The BnF Museum collections

Outstanding works on display at the Museum include such unique items as the Great Cameo of France, the Throne of Dagobert and Charlemagne’s chessboard. It also has illuminated manuscripts and works representative of founding moments in thought and literature, prints, photographs, artefacts and costumes on exhibition.


Some of the collections’ treasures

  • Neck-amphora, Heracles battles the three-bodied giant Geryon

    Neck-amphora, Heracles battles the three-bodied giant Geryon, circa 530 BC.

    Attributed to the Inscription Painter Rhegion (Italy). Found in Vulci (Italy) in 1828-1829. Terra cotta, Black-figure painting, Donated by Luynes in 1862
    BnF, Department of Coins, Medals and Antiques

    Found in an Etruscan tomb and dated circa 540-530 BC, this coloured amphora is a major work by the Inscription Painter – all the characters are named – whose workshop in southern Italy enjoyed great success in the West.

    One of Heracles’ lesser known labours has him confronting the three-bodied giant Geryon who ruled over the island of Erythia, at the western limits of the world. With three bodies but only one pair of wings and one pair of legs, Geryon defends his herd of oxen, the subject of the dispute. The goddess Athena protects the hero, who wears a lion’s skin on his head and has already slaughtered the herdsman and his dog.


    View this document in Gallica

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  • The Great Cameo of France

    The Great Cameo of France, circa 23 AD.

    Rome, circa 23 AD. Five-layered sardonyx cameo; H 31 cm, L 26.5 cm
    BnF, Department of Coins, Medals and Antiques

    The Great Cameo of France, a major piece from the Sainte-Chapelle Treasury created in the 13th century by King Saint Louis IX around the relics of the Passion of Christ, is the largest cameo that Antiquity has bequeathed us. It is also the most famous example of Roman glyptic art (the art of engraving on fine stone).

    Despite its tumultuous history, the cameo has always been highly prized and so preserved. Pledged by Philip VI to Pope Clement VI in 1343 and returned to the Sainte-Chapelle by Charles V in 1379, it was transferred to the Cabinet des Médailles on 1 May 1791, on Louis XVI’s orders. Stolen in 1804, it was found in Amsterdam, without its gold frame (which had been melted down), and returned to the Cabinet des Médailles in February 1805.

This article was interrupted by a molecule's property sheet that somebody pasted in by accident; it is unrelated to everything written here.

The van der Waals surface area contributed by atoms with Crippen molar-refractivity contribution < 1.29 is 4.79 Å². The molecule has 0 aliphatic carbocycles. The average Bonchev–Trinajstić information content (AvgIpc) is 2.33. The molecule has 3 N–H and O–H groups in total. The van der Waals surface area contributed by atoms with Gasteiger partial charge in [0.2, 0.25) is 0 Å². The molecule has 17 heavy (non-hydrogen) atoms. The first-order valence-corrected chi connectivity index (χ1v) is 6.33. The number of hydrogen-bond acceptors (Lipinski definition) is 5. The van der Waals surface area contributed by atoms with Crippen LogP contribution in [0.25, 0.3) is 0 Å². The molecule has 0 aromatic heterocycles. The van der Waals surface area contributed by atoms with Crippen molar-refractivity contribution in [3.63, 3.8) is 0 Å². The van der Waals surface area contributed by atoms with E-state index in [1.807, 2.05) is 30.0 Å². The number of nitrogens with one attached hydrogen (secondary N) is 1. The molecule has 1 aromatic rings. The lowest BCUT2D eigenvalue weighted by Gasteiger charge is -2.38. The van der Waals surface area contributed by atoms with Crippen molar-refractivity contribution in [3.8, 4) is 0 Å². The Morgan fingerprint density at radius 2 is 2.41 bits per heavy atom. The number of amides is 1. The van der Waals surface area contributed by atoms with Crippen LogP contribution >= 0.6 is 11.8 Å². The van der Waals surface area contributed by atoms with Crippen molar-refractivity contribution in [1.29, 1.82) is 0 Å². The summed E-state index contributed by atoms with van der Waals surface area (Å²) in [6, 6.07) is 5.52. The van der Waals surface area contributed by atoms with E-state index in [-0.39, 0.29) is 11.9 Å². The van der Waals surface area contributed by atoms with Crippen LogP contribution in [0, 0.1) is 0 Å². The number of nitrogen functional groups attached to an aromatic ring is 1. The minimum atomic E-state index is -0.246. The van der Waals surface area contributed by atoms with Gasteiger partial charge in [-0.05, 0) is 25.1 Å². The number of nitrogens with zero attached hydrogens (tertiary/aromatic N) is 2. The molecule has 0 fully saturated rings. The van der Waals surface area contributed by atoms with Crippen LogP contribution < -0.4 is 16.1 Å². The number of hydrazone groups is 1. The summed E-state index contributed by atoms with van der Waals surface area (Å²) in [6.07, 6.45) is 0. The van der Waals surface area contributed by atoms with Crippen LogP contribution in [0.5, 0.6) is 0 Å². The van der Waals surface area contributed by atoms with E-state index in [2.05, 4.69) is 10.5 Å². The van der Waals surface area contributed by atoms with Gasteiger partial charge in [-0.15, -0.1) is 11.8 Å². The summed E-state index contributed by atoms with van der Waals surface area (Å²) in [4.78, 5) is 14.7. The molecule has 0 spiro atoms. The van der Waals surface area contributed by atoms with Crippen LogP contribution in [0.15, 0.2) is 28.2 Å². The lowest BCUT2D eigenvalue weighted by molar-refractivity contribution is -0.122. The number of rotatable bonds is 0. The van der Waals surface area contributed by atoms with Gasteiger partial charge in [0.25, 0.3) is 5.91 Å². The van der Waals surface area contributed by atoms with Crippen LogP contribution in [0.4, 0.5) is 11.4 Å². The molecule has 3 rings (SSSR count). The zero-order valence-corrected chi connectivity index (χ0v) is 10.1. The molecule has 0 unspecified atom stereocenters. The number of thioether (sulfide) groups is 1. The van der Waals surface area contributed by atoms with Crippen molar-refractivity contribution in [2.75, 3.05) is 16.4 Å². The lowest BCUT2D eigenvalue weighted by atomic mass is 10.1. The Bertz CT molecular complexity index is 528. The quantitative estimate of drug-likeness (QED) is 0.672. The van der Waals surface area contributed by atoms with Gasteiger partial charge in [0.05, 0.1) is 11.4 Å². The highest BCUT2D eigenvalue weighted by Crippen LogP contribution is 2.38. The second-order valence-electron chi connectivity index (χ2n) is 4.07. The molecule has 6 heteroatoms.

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  • Berthouville Treasure

    Berthouville Treasure, 1st–3rdcentury

    Overview of the treasury, Italy and Gaul, between the 1st and early 3rd century AD. Silver, gilt silver
    BnF, Department of Coins, Medals and Antiques

    Discovered in 1830 by a Norman farmer who was ploughing his field, it comes from a Gallo-Roman shrine dedicated to Mercury. It contains masterpieces of Roman and Gallo-Roman silverware dating from the 1st to the 3rd century and offered to the god, with a total weight of over 25 kg of pure silver: two statuettes of Mercury, a richly decorated drinking set, cups, vials, goblets, spoons and other artefacts…

    The Berthouville Treasure has been on display in the Library’s Cabinet des Médailles since June 1830, and is one of its showpieces.


    View this object in the Medals and Antiques’ catalogue

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  • The 120 Days of Sodom

    The 120 Days of Sodom by Donatien Alphonse François de Sade, 1785

    Donatien Alphonse François de Sade (1740-1815), The 120 Days of Sodom, Paris, 1785. Handwritten manuscript
    BnF, Arsenal Library

    The manuscript scroll of the 120 Days of Sodom, written by Sade during his imprisonment in the Bastille, is an inherently revolutionary work. Sade was first and foremost a victim of the royal capriciousness and absolutism finally done away with on 14 July 1789. He was not simply a contemporary of the French Revolution: his writings made him an actor in it. In the 19th century, science turned its attention to this disturbing work. Sade’s name came to label a sexual perversion, a mental illness. He became a subject of study under the scientific revolution that drew the border between normal and pathological, so marking the emergence of the human sciences. Rediscovered by the 20th-century avant-garde, Sade was no longer viewed as a monster beyond the social pale but integrated into the aesthetic and political revolution at the heart of modernity. The very embodiment of transgression and creative freedom, he inspired writers and artists.

    In his Bastille cell, Sade spent 38 evenings copying out (but never completing) the work he had first conceived in Vincennes: 33 sheets, each 11.3 cm wide, glued end-to-end to form a strip 11.88 metres long, covered on both sides with microscopic writing between two margins. Difficult to read, easy to conceal once it was rolled up, the work has had a storied history: never given a title by Sade, stolen, hidden away for a century, then sold and exhibited as the last word in sexual deviations before becoming a surrealist totem, stolen once again and then raised to the rank of National Treasure, it finally made its way back into the “Bastille collection” conserved at the Arsenal Library from which it had been snatched.